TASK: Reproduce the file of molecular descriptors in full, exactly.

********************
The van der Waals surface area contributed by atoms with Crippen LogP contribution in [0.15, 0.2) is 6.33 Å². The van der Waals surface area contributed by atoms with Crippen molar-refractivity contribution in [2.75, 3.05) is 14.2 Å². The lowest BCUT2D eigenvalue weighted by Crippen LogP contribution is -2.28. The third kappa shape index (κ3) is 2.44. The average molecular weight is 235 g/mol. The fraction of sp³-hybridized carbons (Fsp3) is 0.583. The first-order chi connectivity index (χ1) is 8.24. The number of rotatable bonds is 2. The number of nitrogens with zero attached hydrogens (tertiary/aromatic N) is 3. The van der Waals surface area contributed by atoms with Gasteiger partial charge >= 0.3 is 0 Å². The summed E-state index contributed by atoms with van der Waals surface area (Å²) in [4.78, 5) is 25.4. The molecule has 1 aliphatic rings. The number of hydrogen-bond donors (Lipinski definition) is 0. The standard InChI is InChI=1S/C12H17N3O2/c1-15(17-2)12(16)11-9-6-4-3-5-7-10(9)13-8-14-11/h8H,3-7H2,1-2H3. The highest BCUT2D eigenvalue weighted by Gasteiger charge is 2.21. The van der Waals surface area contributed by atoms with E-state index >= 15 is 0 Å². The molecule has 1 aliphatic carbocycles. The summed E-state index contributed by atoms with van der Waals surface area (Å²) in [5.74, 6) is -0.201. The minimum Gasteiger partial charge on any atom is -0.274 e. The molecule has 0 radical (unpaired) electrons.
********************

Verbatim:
The van der Waals surface area contributed by atoms with Crippen LogP contribution in [0.15, 0.2) is 6.33 Å². The van der Waals surface area contributed by atoms with Crippen molar-refractivity contribution in [2.75, 3.05) is 14.2 Å². The lowest BCUT2D eigenvalue weighted by Crippen LogP contribution is -2.28. The third kappa shape index (κ3) is 2.44. The average molecular weight is 235 g/mol. The fraction of sp³-hybridized carbons (Fsp3) is 0.583. The first-order chi connectivity index (χ1) is 8.24. The number of rotatable bonds is 2. The number of nitrogens with zero attached hydrogens (tertiary/aromatic N) is 3. The van der Waals surface area contributed by atoms with Gasteiger partial charge >= 0.3 is 0 Å². The summed E-state index contributed by atoms with van der Waals surface area (Å²) in [4.78, 5) is 25.4. The molecule has 1 aliphatic rings. The number of hydrogen-bond donors (Lipinski definition) is 0. The standard InChI is InChI=1S/C12H17N3O2/c1-15(17-2)12(16)11-9-6-4-3-5-7-10(9)13-8-14-11/h8H,3-7H2,1-2H3. The highest BCUT2D eigenvalue weighted by Gasteiger charge is 2.21. The van der Waals surface area contributed by atoms with E-state index >= 15 is 0 Å². The molecule has 1 aliphatic carbocycles. The summed E-state index contributed by atoms with van der Waals surface area (Å²) in [5.74, 6) is -0.201. The minimum Gasteiger partial charge on any atom is -0.274 e. The molecule has 0 radical (unpaired) electrons.